Chapter 6: It Matters How You Frame The Story

THIS CHAPTER LAYS OUT THREE FRAMES FOR TEACHING ABOUT CLIMATE CHANGE: (1) telling a human story, (2) connecting humans to the environment and the chain of life that affects us all, and (3) pushing toward explanations that integrate science with social justice. These are intended to foster generative points of view and challenge less critical perspectives that render invisible the experiences of already marginalized communities. Productive framing is also about working with the many assets that students bring to class—their existing knowledge and values from previous instruction, friends, family, and neighbors. These frames make clear whose ways of knowing and histories have been suppressed, and at what cost.

Indigenous worldviews and sciences

Much of this chapter deals with Indigenous knowledge and sciences, however it is crucial for us as educators and for our students to understand the colonial histories that have threatened Indigenous people’s connections to the land, their lives, families and ways of being. This requires ongoing reading, but I can offer a few resources that supported by understanding.

In the essay If Indigenous Peoples Stand with the Sciences, Will Scientists Stand with Us? Megan Bang, Amanda Marin & Douglas Medin write that “Indigenous sciences are foundationally based in relationships, reciprocity, and responsibilities.” They argue that, with respect to the more-than-human world, scientists engaging in relational epistemologies will

  1. view humans as a part of the natural world, rather than apart from it
  2. attend to and value the interdependencies that compose the natural world
  3. attend to the roles actors play in expanded notions of ecosystems from assumptions of contribution and purpose, rather than as- sumptions of competition
  4. focus on whole organisms and systems at the macroscopic level of human perception (also a signature of complex-systems theory)
  5. see all life forms as agentic, having personhood and communicative capacity (as distinct from anthropocentrism)
  6. adopt multiple perspectives, including interspecies perspectives, in thought and action; and
  7. weigh the impacts and responsibilities of knowledge toward action.

Robin Wall Kimmerer adds to the theme above in the article Weaving Traditional Ecological Knowledge into Biological Education: A Call to Action. She also has written a version of her best-seller, Braiding Sweetgrass, for young adults. For a preview of what is in it, here’s a discussion guide.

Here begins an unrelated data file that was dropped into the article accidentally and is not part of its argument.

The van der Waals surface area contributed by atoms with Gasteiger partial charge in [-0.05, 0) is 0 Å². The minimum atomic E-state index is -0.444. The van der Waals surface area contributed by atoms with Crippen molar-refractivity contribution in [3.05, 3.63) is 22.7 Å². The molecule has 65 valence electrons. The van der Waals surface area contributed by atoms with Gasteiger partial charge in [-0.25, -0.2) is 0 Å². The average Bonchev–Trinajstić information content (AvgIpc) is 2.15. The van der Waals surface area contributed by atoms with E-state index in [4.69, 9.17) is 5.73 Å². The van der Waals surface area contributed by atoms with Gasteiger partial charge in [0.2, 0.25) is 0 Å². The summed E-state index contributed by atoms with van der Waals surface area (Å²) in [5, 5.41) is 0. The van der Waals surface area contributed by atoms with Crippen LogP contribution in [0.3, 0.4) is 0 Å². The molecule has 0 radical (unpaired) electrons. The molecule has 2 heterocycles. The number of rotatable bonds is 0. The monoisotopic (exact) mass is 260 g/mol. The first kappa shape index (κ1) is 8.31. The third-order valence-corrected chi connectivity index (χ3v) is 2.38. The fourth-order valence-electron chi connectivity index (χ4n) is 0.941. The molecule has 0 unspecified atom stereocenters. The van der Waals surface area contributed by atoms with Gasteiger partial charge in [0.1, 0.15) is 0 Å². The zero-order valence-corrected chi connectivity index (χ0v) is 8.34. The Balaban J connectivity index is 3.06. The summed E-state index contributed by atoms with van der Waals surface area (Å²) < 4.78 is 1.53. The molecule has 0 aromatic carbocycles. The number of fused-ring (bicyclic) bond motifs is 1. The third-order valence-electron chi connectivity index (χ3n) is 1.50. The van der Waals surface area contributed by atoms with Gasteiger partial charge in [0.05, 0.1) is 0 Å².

The resources above help us understand Indigenous knowledge and sciences, but they also lay out some of the history of colonization and its ongoing impact, not just in North America, but around the world. In White Allies, Let’s Be Honest About Decolonization, Kyle Powys Whyte speaks to those of us who want to include these histories and build a critical recognition of their impacts into our curriculum. We all need to gain a critical perspective on what we are trying to do and why.

Worldviews are very much a part of how we treat the environment and those around us. A worldview is a collection of attitudes, values, stories and expectations about the world around us, which inform our every thought and action. In their book, aimed at social studies teachers, James Damico and Mark Baildon explain how educators might introduce the idea of worldviews, in the form of “Eco-justice Stories To Live By.”

Part of an eco-centric worldview is to expand Western or modern science perspectives of what is alive, what has agency. Sometimes we can share with students the benefits of treating the land, air, water, sun as alive. Sometimes these insights can be helped along by art or other aesthetic representations. Below is one image from Dan Coe Carto’s work. Is it a blood vessel? No, it’s a meaner scar of a river, captured with Lidar. Check more of his astounding work here.

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